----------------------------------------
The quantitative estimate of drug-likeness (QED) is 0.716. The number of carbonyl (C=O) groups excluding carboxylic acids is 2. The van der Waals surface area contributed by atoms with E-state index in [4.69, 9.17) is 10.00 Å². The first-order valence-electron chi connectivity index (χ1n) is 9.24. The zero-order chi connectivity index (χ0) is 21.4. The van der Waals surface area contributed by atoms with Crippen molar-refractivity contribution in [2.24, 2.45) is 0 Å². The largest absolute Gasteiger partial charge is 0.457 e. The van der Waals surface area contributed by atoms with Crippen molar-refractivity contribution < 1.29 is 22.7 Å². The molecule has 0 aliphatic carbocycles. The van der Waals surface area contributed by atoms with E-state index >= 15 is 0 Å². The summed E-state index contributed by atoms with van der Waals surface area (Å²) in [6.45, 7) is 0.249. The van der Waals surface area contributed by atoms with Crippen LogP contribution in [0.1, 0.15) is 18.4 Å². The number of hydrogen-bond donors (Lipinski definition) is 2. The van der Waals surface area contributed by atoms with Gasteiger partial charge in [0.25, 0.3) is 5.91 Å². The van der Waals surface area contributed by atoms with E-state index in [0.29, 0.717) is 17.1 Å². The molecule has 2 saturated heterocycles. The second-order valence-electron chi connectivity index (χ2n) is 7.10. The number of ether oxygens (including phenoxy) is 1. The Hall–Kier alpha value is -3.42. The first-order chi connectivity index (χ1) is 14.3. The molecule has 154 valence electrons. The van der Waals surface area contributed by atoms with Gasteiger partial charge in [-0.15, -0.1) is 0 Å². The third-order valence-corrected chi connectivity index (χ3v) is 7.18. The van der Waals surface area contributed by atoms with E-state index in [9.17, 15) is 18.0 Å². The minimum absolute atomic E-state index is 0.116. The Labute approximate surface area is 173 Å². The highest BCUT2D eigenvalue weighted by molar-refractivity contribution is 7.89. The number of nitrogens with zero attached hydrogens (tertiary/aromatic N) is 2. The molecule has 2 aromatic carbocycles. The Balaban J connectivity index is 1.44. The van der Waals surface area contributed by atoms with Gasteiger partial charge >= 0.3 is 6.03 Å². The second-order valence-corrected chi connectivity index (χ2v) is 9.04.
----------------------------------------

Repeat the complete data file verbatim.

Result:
The quantitative estimate of drug-likeness (QED) is 0.716. The number of carbonyl (C=O) groups excluding carboxylic acids is 2. The van der Waals surface area contributed by atoms with E-state index in [4.69, 9.17) is 10.00 Å². The first-order valence-electron chi connectivity index (χ1n) is 9.24. The zero-order chi connectivity index (χ0) is 21.4. The van der Waals surface area contributed by atoms with Crippen molar-refractivity contribution in [2.24, 2.45) is 0 Å². The largest absolute Gasteiger partial charge is 0.457 e. The van der Waals surface area contributed by atoms with Crippen molar-refractivity contribution < 1.29 is 22.7 Å². The molecule has 0 aliphatic carbocycles. The van der Waals surface area contributed by atoms with E-state index >= 15 is 0 Å². The summed E-state index contributed by atoms with van der Waals surface area (Å²) in [6.45, 7) is 0.249. The van der Waals surface area contributed by atoms with Crippen LogP contribution in [0.1, 0.15) is 18.4 Å². The number of hydrogen-bond donors (Lipinski definition) is 2. The van der Waals surface area contributed by atoms with Gasteiger partial charge in [0.25, 0.3) is 5.91 Å². The van der Waals surface area contributed by atoms with E-state index in [0.29, 0.717) is 17.1 Å². The molecule has 2 saturated heterocycles. The second-order valence-electron chi connectivity index (χ2n) is 7.10. The number of ether oxygens (including phenoxy) is 1. The Hall–Kier alpha value is -3.42. The first-order chi connectivity index (χ1) is 14.3. The molecule has 154 valence electrons. The van der Waals surface area contributed by atoms with Gasteiger partial charge in [-0.15, -0.1) is 0 Å². The third-order valence-corrected chi connectivity index (χ3v) is 7.18. The van der Waals surface area contributed by atoms with E-state index in [9.17, 15) is 18.0 Å². The minimum absolute atomic E-state index is 0.116. The Labute approximate surface area is 173 Å². The highest BCUT2D eigenvalue weighted by molar-refractivity contribution is 7.89. The number of nitrogens with zero attached hydrogens (tertiary/aromatic N) is 2. The molecule has 2 aromatic carbocycles. The Balaban J connectivity index is 1.44. The van der Waals surface area contributed by atoms with Gasteiger partial charge >= 0.3 is 6.03 Å². The second-order valence-corrected chi connectivity index (χ2v) is 9.04.